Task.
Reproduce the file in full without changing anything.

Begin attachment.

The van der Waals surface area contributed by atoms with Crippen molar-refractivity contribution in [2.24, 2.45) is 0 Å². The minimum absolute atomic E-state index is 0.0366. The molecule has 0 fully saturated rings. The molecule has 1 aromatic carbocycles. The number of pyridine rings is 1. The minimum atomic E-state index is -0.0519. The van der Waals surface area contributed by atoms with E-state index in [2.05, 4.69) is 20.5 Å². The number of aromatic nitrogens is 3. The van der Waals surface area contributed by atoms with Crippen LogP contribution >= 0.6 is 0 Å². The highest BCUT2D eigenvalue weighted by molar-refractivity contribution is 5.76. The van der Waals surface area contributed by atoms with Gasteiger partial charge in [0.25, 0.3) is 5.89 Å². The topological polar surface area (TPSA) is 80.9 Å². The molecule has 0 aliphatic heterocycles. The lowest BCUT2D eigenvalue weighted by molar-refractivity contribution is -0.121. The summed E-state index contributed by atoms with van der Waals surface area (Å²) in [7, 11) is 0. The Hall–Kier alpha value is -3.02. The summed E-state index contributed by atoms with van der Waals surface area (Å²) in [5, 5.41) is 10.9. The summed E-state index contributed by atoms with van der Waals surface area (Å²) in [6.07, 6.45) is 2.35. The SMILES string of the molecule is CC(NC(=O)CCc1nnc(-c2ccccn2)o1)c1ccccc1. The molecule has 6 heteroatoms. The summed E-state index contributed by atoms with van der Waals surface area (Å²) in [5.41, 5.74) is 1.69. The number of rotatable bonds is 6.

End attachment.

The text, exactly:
The van der Waals surface area contributed by atoms with Crippen molar-refractivity contribution in [2.24, 2.45) is 0 Å². The minimum absolute atomic E-state index is 0.0366. The molecule has 0 fully saturated rings. The molecule has 1 aromatic carbocycles. The number of pyridine rings is 1. The minimum atomic E-state index is -0.0519. The van der Waals surface area contributed by atoms with E-state index in [2.05, 4.69) is 20.5 Å². The number of aromatic nitrogens is 3. The van der Waals surface area contributed by atoms with Crippen LogP contribution >= 0.6 is 0 Å². The highest BCUT2D eigenvalue weighted by molar-refractivity contribution is 5.76. The van der Waals surface area contributed by atoms with Gasteiger partial charge in [0.25, 0.3) is 5.89 Å². The topological polar surface area (TPSA) is 80.9 Å². The molecule has 0 aliphatic heterocycles. The lowest BCUT2D eigenvalue weighted by molar-refractivity contribution is -0.121. The summed E-state index contributed by atoms with van der Waals surface area (Å²) in [7, 11) is 0. The Hall–Kier alpha value is -3.02. The summed E-state index contributed by atoms with van der Waals surface area (Å²) in [5, 5.41) is 10.9. The summed E-state index contributed by atoms with van der Waals surface area (Å²) in [6.07, 6.45) is 2.35. The SMILES string of the molecule is CC(NC(=O)CCc1nnc(-c2ccccn2)o1)c1ccccc1. The molecule has 6 heteroatoms. The summed E-state index contributed by atoms with van der Waals surface area (Å²) in [5.41, 5.74) is 1.69. The number of rotatable bonds is 6.